Wednesday, February 20, 2013

EU politics: send us your ravening horses

Zeit 020-rom.jpg

With its genius for missing the point, UKIP chose to make its stand on foster carers during the recent Rotherham by-election, instead of the very real problem of Roma immigration in the constituency. But, as we see from a report in today's Die Zeit, we are by no means alone in having to deal with the problem.

The piece features an internal report by the city council of Dortmund on poverty in migrants from Eastern Europe, which finds that, since 2006, the number of Romanian and Bulgarian immigrants to the Ruhr increased fivefold. In 2012, 3,149 lived in Dortmund, most of them in overcrowded houses fit only for demolition, paying overpriced rents.

The city speaks of 100 "problem properties" in districts that are already socially difficult. It finds that many Romanian and Bulgarian immigrants have no health insurance, and some suffer from infectious diseases such as tuberculosis.

Sub-letting is common, with families letting out already tight space to supplement their low incomes and, in a situation which mirrors Rotherham, children need to be taken into care just because of the housing situation. For vulnerable immigrants, in the Ruhr there is hardly any work, so there is much prostitution and begging.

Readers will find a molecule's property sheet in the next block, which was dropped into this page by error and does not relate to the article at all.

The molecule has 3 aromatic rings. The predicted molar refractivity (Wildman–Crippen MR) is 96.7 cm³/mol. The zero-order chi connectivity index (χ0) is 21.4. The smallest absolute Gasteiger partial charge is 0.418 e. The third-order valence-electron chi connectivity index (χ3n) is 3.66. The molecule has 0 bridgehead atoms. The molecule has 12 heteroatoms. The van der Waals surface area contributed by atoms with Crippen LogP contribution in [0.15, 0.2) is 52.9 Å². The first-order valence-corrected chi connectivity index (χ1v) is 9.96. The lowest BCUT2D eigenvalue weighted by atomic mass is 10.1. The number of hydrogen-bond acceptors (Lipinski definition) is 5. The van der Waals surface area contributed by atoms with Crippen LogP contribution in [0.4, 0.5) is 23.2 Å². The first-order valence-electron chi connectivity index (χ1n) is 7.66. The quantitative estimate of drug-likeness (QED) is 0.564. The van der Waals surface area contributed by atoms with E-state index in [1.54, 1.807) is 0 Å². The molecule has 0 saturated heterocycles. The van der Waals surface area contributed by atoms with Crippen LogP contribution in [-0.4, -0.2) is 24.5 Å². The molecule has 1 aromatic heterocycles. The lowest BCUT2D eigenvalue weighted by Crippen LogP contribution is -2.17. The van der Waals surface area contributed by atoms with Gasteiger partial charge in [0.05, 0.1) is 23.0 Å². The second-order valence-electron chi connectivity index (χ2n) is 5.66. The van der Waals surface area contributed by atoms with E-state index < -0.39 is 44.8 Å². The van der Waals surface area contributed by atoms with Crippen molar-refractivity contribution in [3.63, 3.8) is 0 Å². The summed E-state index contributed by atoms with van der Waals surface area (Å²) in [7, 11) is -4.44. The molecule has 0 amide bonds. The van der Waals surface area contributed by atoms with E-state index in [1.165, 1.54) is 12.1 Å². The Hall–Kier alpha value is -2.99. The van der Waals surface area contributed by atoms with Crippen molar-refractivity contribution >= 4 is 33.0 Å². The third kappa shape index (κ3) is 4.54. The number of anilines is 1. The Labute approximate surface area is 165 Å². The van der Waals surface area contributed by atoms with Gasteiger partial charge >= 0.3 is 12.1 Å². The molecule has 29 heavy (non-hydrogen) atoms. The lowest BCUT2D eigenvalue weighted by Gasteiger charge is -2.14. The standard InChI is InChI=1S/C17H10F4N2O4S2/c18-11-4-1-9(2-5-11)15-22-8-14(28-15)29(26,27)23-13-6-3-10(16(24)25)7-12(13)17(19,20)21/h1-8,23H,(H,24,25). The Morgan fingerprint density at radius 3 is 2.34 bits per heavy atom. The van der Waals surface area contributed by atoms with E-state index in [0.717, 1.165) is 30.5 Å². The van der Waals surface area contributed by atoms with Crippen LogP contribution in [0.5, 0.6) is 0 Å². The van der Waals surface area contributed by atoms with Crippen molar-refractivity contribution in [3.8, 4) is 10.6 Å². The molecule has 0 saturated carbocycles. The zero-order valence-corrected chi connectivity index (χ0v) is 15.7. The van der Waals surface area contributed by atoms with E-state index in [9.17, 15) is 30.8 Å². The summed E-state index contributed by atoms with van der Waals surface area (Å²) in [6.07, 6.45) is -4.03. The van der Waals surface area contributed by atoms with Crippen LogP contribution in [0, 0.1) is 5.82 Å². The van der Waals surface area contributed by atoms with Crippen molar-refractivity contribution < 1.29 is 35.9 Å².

But this is not new.  Roma have been a problem in Europe since time immemorial, and we have seenconsiderable problems in France and Italy, as well as Holland and Belgium.

The French treatment of the Roma was recently the subject of an Amnesty International Report (with a media summary here). According to this report, there are an estimated 15,000 migrant Roma living in France, most from Romania and some from Bulgaria, often fleeing poverty and discrimination in their home countries.

The French government, said Amnesty, was failing to meet EU and international human rights standards, as a result of which the population was sinking "deeper and deeper into poverty". No one was helping them and this would have "dramatic consequences for the future", president of Amnesty International France, Geneviève Garrigos, said.

At this stage, closing our borders in the near future is not an option. Desirable or not, this is not practical politics. Thus, this piece from 2009, headed, "We will send you our ravening hordes", is worth revisiting.

The lifting of the Iron Curtain in 1989 was always going to create difficulties  for the richer, developed countries of Europe, and one way to contain migration is to assist economic development in the former Soviet satellites. Perversely, buying meat from their abattoirs is one way of helping, keeping jobs local and reducing the pressure which triggers economic migration.

In terms of a solution, therefore, we can see a way forward. We should be telling the governments of the Eastern and Central European countries not to send us their "ravening hordes". They should instead send us their "ravening horses". You only need to change one letter.  

Perhaps UKIP should have a new slogan: "keep immigrants away: eat a horse".